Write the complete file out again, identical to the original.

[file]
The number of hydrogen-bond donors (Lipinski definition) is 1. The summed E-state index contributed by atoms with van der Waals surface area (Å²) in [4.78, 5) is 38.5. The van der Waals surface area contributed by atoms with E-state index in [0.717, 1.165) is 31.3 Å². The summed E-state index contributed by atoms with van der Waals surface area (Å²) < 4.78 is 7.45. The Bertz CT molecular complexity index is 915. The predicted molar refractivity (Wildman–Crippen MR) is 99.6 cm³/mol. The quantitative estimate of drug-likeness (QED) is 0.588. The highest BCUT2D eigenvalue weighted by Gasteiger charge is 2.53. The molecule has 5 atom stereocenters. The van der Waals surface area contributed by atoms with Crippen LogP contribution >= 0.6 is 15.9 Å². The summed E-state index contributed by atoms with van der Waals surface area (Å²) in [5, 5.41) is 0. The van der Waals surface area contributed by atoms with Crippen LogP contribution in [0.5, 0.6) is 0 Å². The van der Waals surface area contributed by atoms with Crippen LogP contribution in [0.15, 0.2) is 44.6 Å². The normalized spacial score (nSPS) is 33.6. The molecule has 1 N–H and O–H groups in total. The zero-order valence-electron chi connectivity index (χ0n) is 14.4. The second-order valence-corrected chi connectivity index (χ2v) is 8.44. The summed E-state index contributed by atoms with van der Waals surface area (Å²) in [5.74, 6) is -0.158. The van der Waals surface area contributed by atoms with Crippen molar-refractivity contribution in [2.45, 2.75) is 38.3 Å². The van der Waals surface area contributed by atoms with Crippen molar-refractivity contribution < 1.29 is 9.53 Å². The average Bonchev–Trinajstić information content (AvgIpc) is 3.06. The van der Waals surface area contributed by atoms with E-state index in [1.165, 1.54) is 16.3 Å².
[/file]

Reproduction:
The number of hydrogen-bond donors (Lipinski definition) is 1. The summed E-state index contributed by atoms with van der Waals surface area (Å²) in [4.78, 5) is 38.5. The van der Waals surface area contributed by atoms with E-state index in [0.717, 1.165) is 31.3 Å². The summed E-state index contributed by atoms with van der Waals surface area (Å²) < 4.78 is 7.45. The Bertz CT molecular complexity index is 915. The predicted molar refractivity (Wildman–Crippen MR) is 99.6 cm³/mol. The quantitative estimate of drug-likeness (QED) is 0.588. The highest BCUT2D eigenvalue weighted by Gasteiger charge is 2.53. The molecule has 5 atom stereocenters. The van der Waals surface area contributed by atoms with Crippen LogP contribution >= 0.6 is 15.9 Å². The summed E-state index contributed by atoms with van der Waals surface area (Å²) in [5, 5.41) is 0. The van der Waals surface area contributed by atoms with Crippen LogP contribution in [0.5, 0.6) is 0 Å². The van der Waals surface area contributed by atoms with Crippen LogP contribution in [0.15, 0.2) is 44.6 Å². The normalized spacial score (nSPS) is 33.6. The molecule has 1 N–H and O–H groups in total. The zero-order valence-electron chi connectivity index (χ0n) is 14.4. The second-order valence-corrected chi connectivity index (χ2v) is 8.44. The summed E-state index contributed by atoms with van der Waals surface area (Å²) in [5.74, 6) is -0.158. The van der Waals surface area contributed by atoms with Crippen molar-refractivity contribution in [2.45, 2.75) is 38.3 Å². The van der Waals surface area contributed by atoms with Crippen molar-refractivity contribution < 1.29 is 9.53 Å². The average Bonchev–Trinajstić information content (AvgIpc) is 3.06. The van der Waals surface area contributed by atoms with E-state index in [1.165, 1.54) is 16.3 Å².